The key number rumbling up and down the Valhalla High sidelines Friday was 35. As in the number of years the Norsemen have been playing varsity football.
A victory over host and top challenger Steele Canyon would mean the Norsemen could celebrate their first-ever Grossmont League football title – since 1975, the year the school swung its doors open for business. The players knew it. The coaches knew it. The Valhalla fans knew it.
Thanks to some clutch defensive work by the Norsemen, Valhalla was able to stave off Steele Canyon’s ball-control offense to gain a monumental 14-7 victory and claim that elusive first Grossmont South League crown. No matter what happens next week against Granite Hills, Valhalla remains the undisputed champion.
The outcome wasn't decided until the final 1:20, when the Norsemen's secondary delivered two key plays to thwart a desperation comeback by the Cougars. A controversial play on a pass that would have given Steele Canyon a first-and-goal at the Valhalla 7 with 1:20 left was ruled no catch by the officials.
"That was definitely a catch," Cougars coach Ron Boehmke said of an aerial from his son and quarterback Brad Boehmke to Taylor Mishler that would have covered 35 yards.
Valhalla safety Hanssell Wilson disagreed.
"We both had our hands on the ball, but I was able to strip it loose," Wilson told the San Diego Union-Tribune. "The ref made the right call."
The No. 9-ranked Norsemen (7-2, 4-0) wrapped up the Grossmont South title two plays later when Kweishi Brown intercepted a Boehmke pass with 55 seconds left.
"This is absolutely awesome," said Valhalla quarterback Pete Thomas, who snapped a 7-7 tie with a 65-yard TD pass to Jevon Hasten with 4:47 left in the third quarter. "No one in the 35 years of our school has ever experienced this moment before."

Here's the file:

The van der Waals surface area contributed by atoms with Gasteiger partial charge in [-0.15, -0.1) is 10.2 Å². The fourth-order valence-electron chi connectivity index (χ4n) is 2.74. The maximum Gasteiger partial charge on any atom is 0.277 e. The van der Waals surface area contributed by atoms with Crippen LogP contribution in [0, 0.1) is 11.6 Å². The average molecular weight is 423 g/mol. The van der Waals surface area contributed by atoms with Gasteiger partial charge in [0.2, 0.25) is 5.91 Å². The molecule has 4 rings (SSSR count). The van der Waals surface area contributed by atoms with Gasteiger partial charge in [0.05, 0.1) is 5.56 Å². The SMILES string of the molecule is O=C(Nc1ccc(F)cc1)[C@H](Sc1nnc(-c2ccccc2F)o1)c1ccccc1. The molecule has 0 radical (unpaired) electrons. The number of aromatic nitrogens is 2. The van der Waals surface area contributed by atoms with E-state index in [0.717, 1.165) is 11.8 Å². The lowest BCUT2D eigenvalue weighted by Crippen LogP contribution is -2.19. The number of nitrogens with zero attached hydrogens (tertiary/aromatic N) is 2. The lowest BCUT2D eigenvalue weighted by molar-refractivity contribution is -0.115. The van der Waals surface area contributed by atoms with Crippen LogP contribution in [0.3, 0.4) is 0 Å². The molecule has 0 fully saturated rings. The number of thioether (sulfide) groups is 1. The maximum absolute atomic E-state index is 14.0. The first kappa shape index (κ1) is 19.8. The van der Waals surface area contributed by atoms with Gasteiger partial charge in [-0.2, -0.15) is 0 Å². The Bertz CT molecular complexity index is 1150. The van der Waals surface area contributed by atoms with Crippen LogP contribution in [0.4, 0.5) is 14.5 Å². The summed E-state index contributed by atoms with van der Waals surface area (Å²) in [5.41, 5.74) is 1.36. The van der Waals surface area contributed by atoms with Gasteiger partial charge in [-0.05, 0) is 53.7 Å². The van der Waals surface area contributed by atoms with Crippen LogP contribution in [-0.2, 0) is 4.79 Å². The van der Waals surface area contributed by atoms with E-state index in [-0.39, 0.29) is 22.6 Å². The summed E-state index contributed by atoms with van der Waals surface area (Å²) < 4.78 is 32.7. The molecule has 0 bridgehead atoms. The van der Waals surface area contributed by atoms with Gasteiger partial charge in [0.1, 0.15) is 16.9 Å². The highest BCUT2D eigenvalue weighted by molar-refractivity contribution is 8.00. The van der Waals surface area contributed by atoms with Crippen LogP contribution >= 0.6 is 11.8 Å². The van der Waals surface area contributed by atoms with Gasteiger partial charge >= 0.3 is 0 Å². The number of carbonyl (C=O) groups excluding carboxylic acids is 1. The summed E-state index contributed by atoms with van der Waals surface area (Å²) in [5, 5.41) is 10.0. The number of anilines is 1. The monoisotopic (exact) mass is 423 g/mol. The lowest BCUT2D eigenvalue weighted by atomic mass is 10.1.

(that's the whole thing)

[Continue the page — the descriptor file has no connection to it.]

"It is right up there with going to the ‘Q’ last year," said Valhalla senior and Arizona State-bound quarterback Pete Thomas (12-of-20, 205 yards), referring to the Norsemen’s 49-13 loss to Cathedral Catholic at Qualcomm Stadium last season.
For whom the Bell tolls
No game in the San Diego CIF Section draws a bigger crowd than the Imperial Valley League’s annual Bell Game, pitting Brawley (8-1) against Central Union (7-2) on Friday in El Centro.
It couldn’t get any better than this for the promoters, as the season finale has the IVL title at stake, and will welcome an anticipated crowd of more than 7,000. You’d better get there early or you won’t find a parking spot. This is a game where the grandstands are filled an hour before kickoff. As is the case in most years, this contest is a winner-takes-all duel, as both teams are 4-0 in league play.
One of the longest-running high school rivalries in the nation, the Bell game was born in 1943 when the associated student bodies of the two schools jointly purchased "The Bell" from a ship in San Diego for $50. Brawley, winner of nine consecutive league championships, owns a 42-22-1 advantage over Central Union since this series has featured the Bell as a trophy.
According to reporter David Brown of The Westerly Sun newspaper in Rhode Island, the Brawley-Central rivalry started in 1921 and has reached 152 games (for many years the two played twice a year, which was discontinued in 2004). Brown also noted that the record for ‘longest’ rivalry belongs to Connecticut high schools New London and Norwich Free Academy, which began play in 1875. Westerly High has played Stonington High of Connecticut 143 times, making them the longest interstate rivalry.